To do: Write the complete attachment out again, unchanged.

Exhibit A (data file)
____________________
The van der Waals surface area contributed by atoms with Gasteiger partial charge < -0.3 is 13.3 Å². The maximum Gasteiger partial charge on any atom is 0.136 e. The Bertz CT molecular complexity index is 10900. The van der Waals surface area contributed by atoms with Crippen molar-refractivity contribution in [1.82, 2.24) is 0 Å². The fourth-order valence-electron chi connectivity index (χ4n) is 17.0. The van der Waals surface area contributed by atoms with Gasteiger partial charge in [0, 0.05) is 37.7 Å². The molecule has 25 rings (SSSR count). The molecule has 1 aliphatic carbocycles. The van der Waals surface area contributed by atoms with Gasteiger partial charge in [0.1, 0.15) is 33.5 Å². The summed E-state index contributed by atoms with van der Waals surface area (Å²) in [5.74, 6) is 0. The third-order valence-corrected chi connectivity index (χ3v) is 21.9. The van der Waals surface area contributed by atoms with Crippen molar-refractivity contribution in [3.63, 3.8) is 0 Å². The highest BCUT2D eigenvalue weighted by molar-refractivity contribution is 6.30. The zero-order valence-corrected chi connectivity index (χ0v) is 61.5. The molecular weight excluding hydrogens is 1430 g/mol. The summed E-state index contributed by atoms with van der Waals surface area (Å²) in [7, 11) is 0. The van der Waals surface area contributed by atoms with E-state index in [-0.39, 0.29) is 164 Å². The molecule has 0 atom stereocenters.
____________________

The van der Waals surface area contributed by atoms with Gasteiger partial charge < -0.3 is 13.3 Å². The maximum Gasteiger partial charge on any atom is 0.136 e. The Bertz CT molecular complexity index is 10900. The van der Waals surface area contributed by atoms with Crippen molar-refractivity contribution in [1.82, 2.24) is 0 Å². The fourth-order valence-electron chi connectivity index (χ4n) is 17.0. The van der Waals surface area contributed by atoms with Gasteiger partial charge in [0, 0.05) is 37.7 Å². The molecule has 25 rings (SSSR count). The molecule has 1 aliphatic carbocycles. The van der Waals surface area contributed by atoms with Gasteiger partial charge in [0.1, 0.15) is 33.5 Å². The summed E-state index contributed by atoms with van der Waals surface area (Å²) in [5.74, 6) is 0. The third-order valence-corrected chi connectivity index (χ3v) is 21.9. The van der Waals surface area contributed by atoms with Crippen molar-refractivity contribution in [3.63, 3.8) is 0 Å². The highest BCUT2D eigenvalue weighted by molar-refractivity contribution is 6.30. The zero-order valence-corrected chi connectivity index (χ0v) is 61.5. The molecular weight excluding hydrogens is 1430 g/mol. The summed E-state index contributed by atoms with van der Waals surface area (Å²) in [7, 11) is 0. The van der Waals surface area contributed by atoms with E-state index in [-0.39, 0.29) is 164 Å². The molecule has 0 atom stereocenters.